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Thread: Disconnecting means, CL1 DIV2 fixed electric space heater

  1. #1
    Join Date
    Nov 2017
    Location
    Denver, CO, USA
    Posts
    10

    Disconnecting means, CL1 DIV2 fixed electric space heater

    Greetings, my first post (moved from NEC, got zero responses):

    We have a CL1 DIV2 space with a 480V, 3-phase, ceiling mounted heater, which contains a 1/2HP 480V 3-ph fan motor. The heater was not ordered with the on-board disconnecting means (it is a 15 kW Ruffneck FX5-480-360-150-WT). NEC 2017 sections 424, 422 and 430 are all cross-referenced when you try to decode this.

    The heater branch circuit originates in a control panel outdoors, outside the hazardous area. The incoming 480V line to this panel hits a distribution block, then feeds the control transformer, a starter, and the correctly-sized, panel-mounted, 25A 3P breaker that serves this heater.

    My question is, may I put the disconnecting means outside the hazardous area to avoid the expensive explosion proof disconnect? Is there any chance this 25A breaker in the control panel can serve as the disconnecting means? My thinking is no, as below. I think the disconnect has to be within sight, and therefore explosion proof, but it's confusing.

    Since the unit does not have the on-board disconnect, and no supplementary O.C. protection, I think you end up at 424.19 (B) (2), which requires a disconnecting means within sight, or compliant with 424.19 (A) (2).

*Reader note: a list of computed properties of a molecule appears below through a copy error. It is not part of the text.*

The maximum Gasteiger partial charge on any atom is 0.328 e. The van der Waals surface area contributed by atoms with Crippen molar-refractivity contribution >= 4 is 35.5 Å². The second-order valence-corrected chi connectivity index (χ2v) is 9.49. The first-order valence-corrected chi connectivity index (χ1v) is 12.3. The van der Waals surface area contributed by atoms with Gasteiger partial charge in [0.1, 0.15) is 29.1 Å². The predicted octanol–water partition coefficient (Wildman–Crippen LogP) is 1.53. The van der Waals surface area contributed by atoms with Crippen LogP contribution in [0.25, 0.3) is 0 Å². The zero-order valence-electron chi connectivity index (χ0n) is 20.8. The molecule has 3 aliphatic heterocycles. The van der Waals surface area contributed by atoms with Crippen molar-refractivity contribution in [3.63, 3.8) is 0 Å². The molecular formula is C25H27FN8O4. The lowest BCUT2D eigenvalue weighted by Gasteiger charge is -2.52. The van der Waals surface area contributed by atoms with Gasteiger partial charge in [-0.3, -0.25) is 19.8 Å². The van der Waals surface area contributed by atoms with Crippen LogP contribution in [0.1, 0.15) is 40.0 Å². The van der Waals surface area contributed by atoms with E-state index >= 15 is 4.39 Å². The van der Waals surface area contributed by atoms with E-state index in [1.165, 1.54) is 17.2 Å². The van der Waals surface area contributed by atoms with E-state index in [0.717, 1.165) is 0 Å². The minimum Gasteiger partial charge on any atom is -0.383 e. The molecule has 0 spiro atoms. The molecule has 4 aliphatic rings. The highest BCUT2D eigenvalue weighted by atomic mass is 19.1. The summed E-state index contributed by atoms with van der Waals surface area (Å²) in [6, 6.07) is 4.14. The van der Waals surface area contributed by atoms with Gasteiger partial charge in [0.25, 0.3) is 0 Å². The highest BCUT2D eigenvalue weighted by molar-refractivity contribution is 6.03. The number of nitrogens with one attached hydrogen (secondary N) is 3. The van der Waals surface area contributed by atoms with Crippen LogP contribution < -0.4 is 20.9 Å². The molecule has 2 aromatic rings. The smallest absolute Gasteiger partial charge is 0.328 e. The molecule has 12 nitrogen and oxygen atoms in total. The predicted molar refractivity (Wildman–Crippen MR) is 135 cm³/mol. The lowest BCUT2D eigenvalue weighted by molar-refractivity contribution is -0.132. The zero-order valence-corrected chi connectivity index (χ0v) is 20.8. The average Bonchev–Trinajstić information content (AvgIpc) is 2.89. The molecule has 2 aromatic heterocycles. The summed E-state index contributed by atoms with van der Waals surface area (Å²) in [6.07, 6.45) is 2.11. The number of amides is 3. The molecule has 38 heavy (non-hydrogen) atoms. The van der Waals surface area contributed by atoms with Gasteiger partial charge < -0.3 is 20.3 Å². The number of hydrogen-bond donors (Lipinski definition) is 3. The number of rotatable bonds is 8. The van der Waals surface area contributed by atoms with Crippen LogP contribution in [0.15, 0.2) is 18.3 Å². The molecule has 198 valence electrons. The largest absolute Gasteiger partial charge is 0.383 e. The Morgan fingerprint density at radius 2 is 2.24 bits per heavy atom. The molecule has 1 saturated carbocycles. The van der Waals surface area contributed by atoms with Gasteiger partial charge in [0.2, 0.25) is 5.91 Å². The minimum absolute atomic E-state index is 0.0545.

Then 424.19 (A) (2) allows either (1), a disconnect within sight and compliant with 430 Part IX,

    Or (2) "Where a motor(s) of more than 1∕8 hp and the heater are provided with a single unit switch that complies with 422.34(A), (B), (C), or (D), the disconnecting means shall be permitted to be out of sight from the motor controller."

    But 422.34 (D "other occupancy") only applies if the disconnect (unit switch) is part of the appliance.

    It is like being led with an imaginary carrot, but I think the only remaining option is the XP disconnect, within sight. Anyone see anything else?

    Thanks, looking forward to being part of this community.

  2. #2
    Join Date
    Apr 2004
    Location
    Mission Viejo, CA
    Posts
    5,191
    I wish you had left this in the NEC forum because this forum does not speak to your situation other than selecting the disconnect’s enclosure.

    That said, you have basically analyzed your situation correctly. I wish it were otherwise for classified locations but, unfortunately, fundamental safety rules want disconnects “in sight” of the subject equipment. Unless it is “impracticable” (read that “damn near impossible”) to do otherwise, that is your case.

    Despite cautions, proper designs, and training to the contrary it is still very tempting to use a disconnecting means to shut down equipment in an emergency. That can be extremely dangerous in hazardous locations. (If it were necessary, I would want it far away and out of sight, if possible.) Section 430.102(B)(2)(a) Exception IN speaks vaguely to the subject.
    "Bob"
    Robert B. Alexander, P.E.
    Answers based on 2014 NEC unless otherwise noted.

  3. #3
    Join Date
    Nov 2017
    Location
    Denver, CO, USA
    Posts
    10
    Thanks Bob, the only reason I moved it to the Classified Location section is because I got zero responses in NEC. It worked...

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